Upon learning of the letter, Executive Nelson released a statement: “I was reluctant to applaud the governor’s decision yesterday and what we learned later in the day confirmed that suspicion. What is so unfortunate about this episode is this is yet another example of the disingenuous approach this governor has taken with the people of Wisconsin. His lack of candor on this issue is appalling. He owes the thousands of families affected by the wrongful FamilyCare restriction and the entire state an apology.” Nelson today refers to the letter as “the smoking gun”.
Nelson tells me that, politics aside, the counties and state are “attached at the hip” on many issues — health care, road construction, etc — and it is crucial that there “is a level of honesty between the state and local elected officials”. He likens the relationship to a business involving clients and suppliers where you must “take for granted that you can trust that person.” Once you have a business partner you no longer trust, “you stop doing business with them.”
Walker spokesman Cullen Werwie struck back at Zielinski and Nelson, saying the letter had only talked of “permanent caps” and was not the impetus behind Walker’s decision. “The governor always planned to lift the FamilyCare cap, just as he shared with news outlets earlier this year.”
Regardless of whether Walker was forced or freely saw the error of his ways, in January 2012, Assembly Bill 477 was introduced to officially remove the cap on enrollment of FamilyCare. Unanimously passed the Committee on Aging and Long-Term Care in February, but died in the Senate in March. But fear not, as its “death” was only a red herring! At the same time, the similarly-worded Senate Bill 380 was passed and signed into law by Governor Walker, much to his chagrin.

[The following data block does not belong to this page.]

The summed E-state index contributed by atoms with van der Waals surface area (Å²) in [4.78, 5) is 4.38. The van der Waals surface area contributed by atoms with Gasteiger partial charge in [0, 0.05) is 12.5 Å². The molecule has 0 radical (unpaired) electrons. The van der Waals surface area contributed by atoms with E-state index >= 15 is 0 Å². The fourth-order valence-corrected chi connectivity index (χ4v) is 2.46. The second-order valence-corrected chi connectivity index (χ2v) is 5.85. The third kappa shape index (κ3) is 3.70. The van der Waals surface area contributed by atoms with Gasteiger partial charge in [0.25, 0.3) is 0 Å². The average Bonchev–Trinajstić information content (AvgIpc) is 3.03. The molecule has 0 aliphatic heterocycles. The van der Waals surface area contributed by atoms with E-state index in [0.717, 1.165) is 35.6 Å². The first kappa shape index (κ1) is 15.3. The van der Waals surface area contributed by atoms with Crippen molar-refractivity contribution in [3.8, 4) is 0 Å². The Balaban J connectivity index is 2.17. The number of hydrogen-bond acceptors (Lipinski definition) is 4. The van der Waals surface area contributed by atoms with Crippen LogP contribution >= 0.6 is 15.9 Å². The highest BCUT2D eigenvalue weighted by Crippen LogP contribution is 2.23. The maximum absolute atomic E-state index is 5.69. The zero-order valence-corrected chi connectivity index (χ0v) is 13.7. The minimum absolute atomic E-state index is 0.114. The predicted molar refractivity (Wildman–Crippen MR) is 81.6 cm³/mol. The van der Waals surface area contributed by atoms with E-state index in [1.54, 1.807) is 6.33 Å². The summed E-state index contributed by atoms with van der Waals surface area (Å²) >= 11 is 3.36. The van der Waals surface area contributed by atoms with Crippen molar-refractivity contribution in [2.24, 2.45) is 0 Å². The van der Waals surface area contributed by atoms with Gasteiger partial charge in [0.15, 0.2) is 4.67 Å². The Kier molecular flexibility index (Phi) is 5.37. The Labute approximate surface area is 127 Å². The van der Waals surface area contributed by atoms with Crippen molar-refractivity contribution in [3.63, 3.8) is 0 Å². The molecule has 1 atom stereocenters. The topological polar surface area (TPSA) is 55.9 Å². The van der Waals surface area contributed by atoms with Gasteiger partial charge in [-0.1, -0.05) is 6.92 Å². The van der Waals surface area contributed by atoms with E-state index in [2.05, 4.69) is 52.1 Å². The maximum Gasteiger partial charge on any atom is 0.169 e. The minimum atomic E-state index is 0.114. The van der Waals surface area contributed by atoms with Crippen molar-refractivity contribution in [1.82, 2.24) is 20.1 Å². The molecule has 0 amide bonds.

Since the imposition of the cap in July 2011 until the time it was removed in April 2012, Outagamie County’s waiting list had grown to 330 individuals. Multiply that by all the counties involved and you have a significant number of people receiving inadequate and overpriced care. But once the cap was removed and the world was put right, Nelson has been pushing to get as many people off the list an receiving care as possible. By August 2012, more than 100 people were removed from the waiting list and everyone is projected to receive coverage by April 2013.
As of now, Outagamie County and the other counties looking to provide better care for the elderly and disabled, while saving taxpayer money, have won the battle. But the war is far from over so long as other counties remain uncovered. Representative Robin Vos, a powerful state Republican, was against the lifting of the cap and remains firmly against the program’s growth. “I haven’t seen the entire plan, but I have a hard time seeing how we can expand FamilyCare right now,” he says.